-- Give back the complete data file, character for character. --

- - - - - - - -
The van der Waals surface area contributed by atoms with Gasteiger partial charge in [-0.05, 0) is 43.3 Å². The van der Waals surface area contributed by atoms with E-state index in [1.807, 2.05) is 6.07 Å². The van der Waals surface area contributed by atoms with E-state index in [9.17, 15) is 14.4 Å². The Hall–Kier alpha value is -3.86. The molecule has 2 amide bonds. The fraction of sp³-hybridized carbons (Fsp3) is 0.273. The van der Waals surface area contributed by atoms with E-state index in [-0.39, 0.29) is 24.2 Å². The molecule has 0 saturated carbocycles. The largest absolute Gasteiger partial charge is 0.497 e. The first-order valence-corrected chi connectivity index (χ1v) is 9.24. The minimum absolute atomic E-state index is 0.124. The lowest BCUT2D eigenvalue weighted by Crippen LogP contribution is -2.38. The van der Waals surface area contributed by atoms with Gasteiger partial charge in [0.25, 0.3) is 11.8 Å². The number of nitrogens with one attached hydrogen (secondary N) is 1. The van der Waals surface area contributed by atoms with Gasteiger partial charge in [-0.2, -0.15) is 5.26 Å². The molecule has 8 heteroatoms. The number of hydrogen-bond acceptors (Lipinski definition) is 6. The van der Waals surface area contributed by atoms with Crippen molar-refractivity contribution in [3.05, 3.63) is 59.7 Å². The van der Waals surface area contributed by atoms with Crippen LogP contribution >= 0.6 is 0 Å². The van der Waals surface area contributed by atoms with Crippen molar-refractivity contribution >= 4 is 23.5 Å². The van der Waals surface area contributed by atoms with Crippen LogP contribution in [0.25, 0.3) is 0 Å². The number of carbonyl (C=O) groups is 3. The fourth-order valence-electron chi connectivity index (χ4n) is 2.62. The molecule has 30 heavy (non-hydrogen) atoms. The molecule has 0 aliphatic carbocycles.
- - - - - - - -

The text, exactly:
The van der Waals surface area contributed by atoms with Gasteiger partial charge in [-0.05, 0) is 43.3 Å². The van der Waals surface area contributed by atoms with E-state index in [1.807, 2.05) is 6.07 Å². The van der Waals surface area contributed by atoms with E-state index in [9.17, 15) is 14.4 Å². The Hall–Kier alpha value is -3.86. The molecule has 2 amide bonds. The fraction of sp³-hybridized carbons (Fsp3) is 0.273. The van der Waals surface area contributed by atoms with E-state index in [-0.39, 0.29) is 24.2 Å². The molecule has 0 saturated carbocycles. The largest absolute Gasteiger partial charge is 0.497 e. The first-order valence-corrected chi connectivity index (χ1v) is 9.24. The minimum absolute atomic E-state index is 0.124. The lowest BCUT2D eigenvalue weighted by Crippen LogP contribution is -2.38. The van der Waals surface area contributed by atoms with Gasteiger partial charge in [0.25, 0.3) is 11.8 Å². The number of nitrogens with one attached hydrogen (secondary N) is 1. The van der Waals surface area contributed by atoms with Gasteiger partial charge in [-0.2, -0.15) is 5.26 Å². The molecule has 8 heteroatoms. The number of hydrogen-bond acceptors (Lipinski definition) is 6. The van der Waals surface area contributed by atoms with Crippen molar-refractivity contribution in [3.05, 3.63) is 59.7 Å². The van der Waals surface area contributed by atoms with Crippen LogP contribution >= 0.6 is 0 Å². The van der Waals surface area contributed by atoms with Crippen molar-refractivity contribution >= 4 is 23.5 Å². The van der Waals surface area contributed by atoms with Crippen LogP contribution in [0.25, 0.3) is 0 Å². The number of carbonyl (C=O) groups is 3. The fourth-order valence-electron chi connectivity index (χ4n) is 2.62. The molecule has 30 heavy (non-hydrogen) atoms. The molecule has 0 aliphatic carbocycles.